Symphony3
Eamon

Our senior technical consultant Tsegaselassie Tadesse talks about digital transformation in Ethiopia, basketball, and building for the future.

Tsega Tadesse has been working at Symphony3 for six months as one of the senior and international members of the team. We asked Tsega if he would be willing to sit down and have a chat about his experiences, the world of digital, and his insights for the future.

Tsega Profile

 

Hi Tsega, tell me a little bit about yourself?

I am from Ethiopia and have been in the software development business for almost 16 years now. I have always worked on and been interested in web applications. I have worked at travel agencies, software development firms, research institutes, outsourcing firms. About four years ago I started working remotely and have had considerable exposure and been involved in digital projects from all over the world.
My interests, I’m a huge basketball fan. I actually played professionally for a year after graduation. It’s not a very big league in Ethiopia so I had to switch to doing software development again.
I’m also married and I have two kids, surprisingly, my son doesn’t like basketball at all. He loves soccer and wants to be a professional.
 
Fergal (Symphony3 director and former professional Irish soccer player) would be happy to hear that I'm sure. What position did you play?

It’s a five-person team, but I used to play point guard. Possibly the shortest person in the team, they are the one that distributes the ball and gets people into the game.
 
You have already talked a little about your experience working in the digital space. What has it been like working in different countries for different companies, and how has it compared to working for Symphony3 in Australia? 

Yeah, I mean, it is certainly different. In one of my earlier roles, I was actually the technical manager of a software company. We used to deal with Ethiopian government offices, and we used to build a lot of stuff for them. That was a different kind of experience where you really had to not only sell your product but provide the context for the need for digitisation. It was certainly not a smooth ride, you had to do a lot of legwork even after you had completed your assignments. You had to carry the people into using the system, into even paying you for all of the costs that you have incurred. So that was a different kind of experience. I moved onto an international research institute, that was a different setup where money was never an issue, the funding was already there, we just had to come up with the ideas to help scientists publish their research and make it reachable through the internet. After that, I worked for a remote company where I was dealing with a lot of different clients. I had some great memories there, but it was also very metric focused. You didn't have room to explore things and to provide solutions other than for the role you have been given.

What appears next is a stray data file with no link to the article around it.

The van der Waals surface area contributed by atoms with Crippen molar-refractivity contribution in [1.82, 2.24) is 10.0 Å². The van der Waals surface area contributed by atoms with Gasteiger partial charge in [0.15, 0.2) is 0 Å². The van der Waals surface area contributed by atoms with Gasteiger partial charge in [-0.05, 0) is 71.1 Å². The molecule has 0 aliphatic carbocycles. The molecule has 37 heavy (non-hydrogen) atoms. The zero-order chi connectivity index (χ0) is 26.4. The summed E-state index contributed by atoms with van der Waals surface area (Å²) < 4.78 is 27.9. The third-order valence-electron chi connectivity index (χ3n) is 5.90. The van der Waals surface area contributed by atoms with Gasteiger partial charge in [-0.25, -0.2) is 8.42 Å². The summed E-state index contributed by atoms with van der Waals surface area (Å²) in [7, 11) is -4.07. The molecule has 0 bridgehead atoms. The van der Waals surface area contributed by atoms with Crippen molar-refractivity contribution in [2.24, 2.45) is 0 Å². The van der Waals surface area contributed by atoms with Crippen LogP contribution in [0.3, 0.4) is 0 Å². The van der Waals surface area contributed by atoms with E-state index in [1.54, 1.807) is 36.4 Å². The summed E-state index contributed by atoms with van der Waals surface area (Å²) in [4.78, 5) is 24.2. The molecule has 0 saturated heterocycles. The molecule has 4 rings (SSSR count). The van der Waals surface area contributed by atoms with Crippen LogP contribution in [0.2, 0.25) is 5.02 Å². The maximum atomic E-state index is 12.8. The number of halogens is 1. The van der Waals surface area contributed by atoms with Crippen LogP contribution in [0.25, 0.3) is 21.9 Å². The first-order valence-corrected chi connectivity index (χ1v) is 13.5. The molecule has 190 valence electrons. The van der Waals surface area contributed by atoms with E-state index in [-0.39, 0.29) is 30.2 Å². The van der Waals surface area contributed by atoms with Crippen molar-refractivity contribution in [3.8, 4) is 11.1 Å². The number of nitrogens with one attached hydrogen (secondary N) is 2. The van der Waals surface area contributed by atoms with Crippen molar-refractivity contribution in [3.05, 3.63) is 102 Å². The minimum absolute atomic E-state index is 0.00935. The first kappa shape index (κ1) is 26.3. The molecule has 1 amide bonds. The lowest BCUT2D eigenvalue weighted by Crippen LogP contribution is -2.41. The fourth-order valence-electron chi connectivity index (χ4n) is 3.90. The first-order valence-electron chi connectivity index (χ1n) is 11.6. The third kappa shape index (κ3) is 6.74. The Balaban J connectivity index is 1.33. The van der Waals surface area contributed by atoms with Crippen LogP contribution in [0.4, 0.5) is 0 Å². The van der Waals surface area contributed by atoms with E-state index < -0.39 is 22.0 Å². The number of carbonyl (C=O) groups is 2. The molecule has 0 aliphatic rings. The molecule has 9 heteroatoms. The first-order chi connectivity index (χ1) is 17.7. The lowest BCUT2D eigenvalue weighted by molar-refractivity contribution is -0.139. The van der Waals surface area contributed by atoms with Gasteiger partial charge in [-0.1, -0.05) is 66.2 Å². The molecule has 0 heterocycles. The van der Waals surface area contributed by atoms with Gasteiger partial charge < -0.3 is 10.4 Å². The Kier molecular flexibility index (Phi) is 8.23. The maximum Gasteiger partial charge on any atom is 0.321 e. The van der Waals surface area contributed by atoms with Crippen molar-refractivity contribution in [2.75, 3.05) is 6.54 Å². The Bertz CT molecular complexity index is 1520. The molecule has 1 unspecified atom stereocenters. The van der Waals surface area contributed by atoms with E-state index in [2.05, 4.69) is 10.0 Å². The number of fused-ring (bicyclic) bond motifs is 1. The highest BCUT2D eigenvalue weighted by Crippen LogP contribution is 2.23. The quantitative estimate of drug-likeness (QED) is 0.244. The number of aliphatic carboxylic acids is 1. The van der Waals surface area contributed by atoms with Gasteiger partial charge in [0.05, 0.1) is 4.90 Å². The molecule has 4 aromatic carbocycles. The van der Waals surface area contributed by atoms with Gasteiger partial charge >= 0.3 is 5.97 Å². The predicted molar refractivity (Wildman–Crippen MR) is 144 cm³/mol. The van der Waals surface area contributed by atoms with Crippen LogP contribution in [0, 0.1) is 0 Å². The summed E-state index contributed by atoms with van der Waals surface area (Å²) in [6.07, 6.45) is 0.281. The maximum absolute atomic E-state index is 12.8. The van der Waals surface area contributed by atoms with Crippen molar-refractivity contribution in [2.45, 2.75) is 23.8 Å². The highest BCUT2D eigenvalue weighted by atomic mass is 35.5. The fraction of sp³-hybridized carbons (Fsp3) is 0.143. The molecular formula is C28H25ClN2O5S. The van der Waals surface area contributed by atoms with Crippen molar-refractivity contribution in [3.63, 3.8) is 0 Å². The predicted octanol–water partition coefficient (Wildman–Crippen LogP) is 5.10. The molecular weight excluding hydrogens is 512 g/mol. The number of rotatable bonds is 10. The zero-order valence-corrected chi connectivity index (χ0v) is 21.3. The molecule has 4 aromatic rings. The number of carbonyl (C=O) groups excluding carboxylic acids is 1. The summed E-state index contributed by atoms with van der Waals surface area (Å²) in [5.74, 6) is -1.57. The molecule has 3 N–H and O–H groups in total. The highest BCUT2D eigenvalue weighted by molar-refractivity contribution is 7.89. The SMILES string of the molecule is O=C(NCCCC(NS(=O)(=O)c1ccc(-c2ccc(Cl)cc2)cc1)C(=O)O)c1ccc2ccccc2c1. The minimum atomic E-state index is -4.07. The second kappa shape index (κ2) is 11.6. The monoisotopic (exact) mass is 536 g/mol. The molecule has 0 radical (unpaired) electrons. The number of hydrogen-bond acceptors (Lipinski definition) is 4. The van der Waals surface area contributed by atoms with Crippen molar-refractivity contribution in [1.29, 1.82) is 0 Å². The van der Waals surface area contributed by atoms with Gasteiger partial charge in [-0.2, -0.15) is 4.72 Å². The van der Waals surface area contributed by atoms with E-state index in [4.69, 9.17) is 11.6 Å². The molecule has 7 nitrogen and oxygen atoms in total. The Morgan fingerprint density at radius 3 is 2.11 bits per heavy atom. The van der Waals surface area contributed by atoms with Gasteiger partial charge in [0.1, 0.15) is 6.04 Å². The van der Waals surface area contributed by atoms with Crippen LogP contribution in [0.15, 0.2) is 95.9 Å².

For me, coming to Symphony3, when I was interviewed by Phil and Fergal, my impression was that there were a lot of areas that I could contribute to. Working for almost 16 years I have a good amount of experience with helping teams, building them, and streamlining development processes. I felt that I could be of value here and Symphony3's approach resonated with what I think a company should be like. So yeah, that’s my experience. Even after working for 6 months now, I still have that experience and feeling that we are doing things as a team, we have an aspirational goal that we are reaching - helping customer connect to products and services simply and efficiently.